Prof. Elungkiebe Zeliang traced the origin of the Liangmai, Zeme, Rongmei aka Kabui and Npui Naga tribes to a common ancestor. Inspite of their common origin, they have been asserting their smaller identities based on linguistic lines. He argued that they have been divided by the colonial government and hence, they live as minorities in Assam, Manipur and Nagaland. They have been facing multiple issues and challenges due to social and political divisions. However, he argued that the way forward for them is to strive for unity in order to thrive as a community. Dr. Poujenlung Gonmei argued that the colonial state fragmented these tribes territorially. English was used to create a new class, and sanskritic words/languages were used to dehumanize the people with pejorative terms viz; Kaccha, Sikka, Makhai and the like. More interestingly, unmindful of the futility of the state-evading strategy of ‘divide yourself that ye be not governed,’ the colonized people believe that being fragmented and recognized as ‘tribe’ is normal and the end of their existence. The state as an institution of power is a major cause of exclusion and marginality of the Zeliangrong Nagas. Institutionalized in colonial values, they believe that truth, reason and progress will provide them emancipation. But, the wilful denial of justice to their society that is caught between state-evading strategy and state-embracing strategy suggest that the interest of the state outweighs that of the people in the margin.
Dr. Tasongwi Newmai critically analysed the interface between the state, the state accorded identities, competition for developmental resources and emergence of territorial indigeneity within the Liangmai Nagas and cognate tribes. He explored the commonalities of these cognate tribes and how the colonial state and the states in post-colonial independent India accorded recognition of these tribes as different Scheduled Tribes (STs) in Assam, Manipur and Nagaland. He interrogated how the introduction of state especially creation of the state of Nagaland vivisected the contiguous homeland of these cognate tribes into different politico-administrative units which in turn emerges as the basis for social and ethnic boundaries within the same ethnic community. He underlines the competition for resources, ethnicisation of the territories within the states and how it resulted in the process of ‘othering’ which ultimately leads them to suffer from subjugation, exclusion and marginalization in the face of competitive ethnicity within the larger Naga ethnic organizations. Dr. Veronica Khangchian analysed the impact of customary laws on women to inherit ancestral property in the Zeliangrong society from gender lens. She argued that internalisation of patriarchal values among women leads to ‘acceptance’ of their positionality via their cultural ideology. She has examined the role played by ‘custom’ and ‘law’ in hindering women from inheriting ancestral property. She argued that the advent of Christianity, and modernity, certain customary laws have become almost redundant but the traditional practice of inheritance rights remains majorly intact as many people re-assert their identity through the customary laws.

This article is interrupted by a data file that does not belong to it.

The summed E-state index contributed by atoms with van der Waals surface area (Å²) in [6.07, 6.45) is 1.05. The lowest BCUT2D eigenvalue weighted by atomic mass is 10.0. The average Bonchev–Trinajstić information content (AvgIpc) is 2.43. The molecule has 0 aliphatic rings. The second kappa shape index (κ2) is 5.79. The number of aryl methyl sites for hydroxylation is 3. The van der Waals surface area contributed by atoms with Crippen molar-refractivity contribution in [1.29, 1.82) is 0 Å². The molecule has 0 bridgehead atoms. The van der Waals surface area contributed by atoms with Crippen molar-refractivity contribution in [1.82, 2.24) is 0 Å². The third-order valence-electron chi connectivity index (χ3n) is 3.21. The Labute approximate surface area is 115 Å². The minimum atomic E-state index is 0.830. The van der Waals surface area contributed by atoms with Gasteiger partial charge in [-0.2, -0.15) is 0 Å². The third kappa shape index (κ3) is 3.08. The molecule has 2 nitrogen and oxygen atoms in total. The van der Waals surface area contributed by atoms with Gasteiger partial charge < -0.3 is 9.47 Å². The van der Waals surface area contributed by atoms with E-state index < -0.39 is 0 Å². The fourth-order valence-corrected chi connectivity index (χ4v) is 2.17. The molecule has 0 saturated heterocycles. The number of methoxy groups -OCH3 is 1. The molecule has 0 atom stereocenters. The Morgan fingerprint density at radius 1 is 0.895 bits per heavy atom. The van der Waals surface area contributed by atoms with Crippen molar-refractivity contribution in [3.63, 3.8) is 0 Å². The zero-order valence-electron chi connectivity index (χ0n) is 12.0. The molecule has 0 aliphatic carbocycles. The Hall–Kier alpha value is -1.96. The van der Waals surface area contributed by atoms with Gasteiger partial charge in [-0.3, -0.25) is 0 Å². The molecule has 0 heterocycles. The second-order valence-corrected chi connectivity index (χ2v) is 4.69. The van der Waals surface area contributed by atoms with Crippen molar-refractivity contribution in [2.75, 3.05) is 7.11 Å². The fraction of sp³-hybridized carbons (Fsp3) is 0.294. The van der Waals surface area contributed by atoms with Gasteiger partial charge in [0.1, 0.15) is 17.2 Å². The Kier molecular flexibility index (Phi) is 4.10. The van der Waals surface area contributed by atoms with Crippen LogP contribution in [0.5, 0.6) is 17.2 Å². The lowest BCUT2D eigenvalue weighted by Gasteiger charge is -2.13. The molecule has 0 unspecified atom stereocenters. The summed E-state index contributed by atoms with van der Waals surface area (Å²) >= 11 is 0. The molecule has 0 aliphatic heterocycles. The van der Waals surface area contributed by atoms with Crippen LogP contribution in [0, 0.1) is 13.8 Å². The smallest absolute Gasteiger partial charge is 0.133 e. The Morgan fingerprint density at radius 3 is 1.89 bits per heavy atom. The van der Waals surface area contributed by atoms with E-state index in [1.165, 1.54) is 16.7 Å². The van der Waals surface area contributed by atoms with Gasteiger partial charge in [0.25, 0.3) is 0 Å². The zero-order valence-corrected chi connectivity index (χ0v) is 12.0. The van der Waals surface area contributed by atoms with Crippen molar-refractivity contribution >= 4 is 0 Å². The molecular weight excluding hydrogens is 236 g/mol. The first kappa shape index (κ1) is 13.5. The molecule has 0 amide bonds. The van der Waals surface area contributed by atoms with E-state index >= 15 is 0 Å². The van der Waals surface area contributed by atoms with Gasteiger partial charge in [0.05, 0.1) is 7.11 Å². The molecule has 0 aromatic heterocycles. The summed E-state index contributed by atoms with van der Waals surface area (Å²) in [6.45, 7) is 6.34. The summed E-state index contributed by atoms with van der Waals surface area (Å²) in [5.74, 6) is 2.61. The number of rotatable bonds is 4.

Prof. Ajailiu Niumai pointed out that she has decided to take up this project since there is scant scholarly work on Liangmai Naga tribe (who were known as Kaccha Nagas earlier). There are some books, booklets and pamphlets written by a few Liangmai Nagas in English and in Liangmai lat (aka dialect) and published by local publishers and the Tribal Research Institute, Imphal, Manipur. However, since she is the first woman among the Liangmai Naga tribe to be awarded Ph.D degree from JNU, Post Doctorate from University of Iowa, USA and became the first Liangmai Naga Professor in the Central University, she decided to do a research on her own tribe. She expressed that it is proper to investigate her interest to study the Liangmai Nagas even if she is an ‘insider’ to the field, as she is in a better position to conduct series of interviews with her people. She argued that the concept of ‘tribe’ in North East India is based on a social constructivist view of culture and identity. According to this view, culture and identity are not fixed or essential, but rather constructed through social processes and interactions. It is linked to ideas of community, marginalisation, exclusion, autonomy, and identity. Each session was followed by question and answer session where all the Resource Persons and participants raised questions to test their assertions and in the process, they exchanged ideas. This deliberation provided new insights and set the foundation for further research.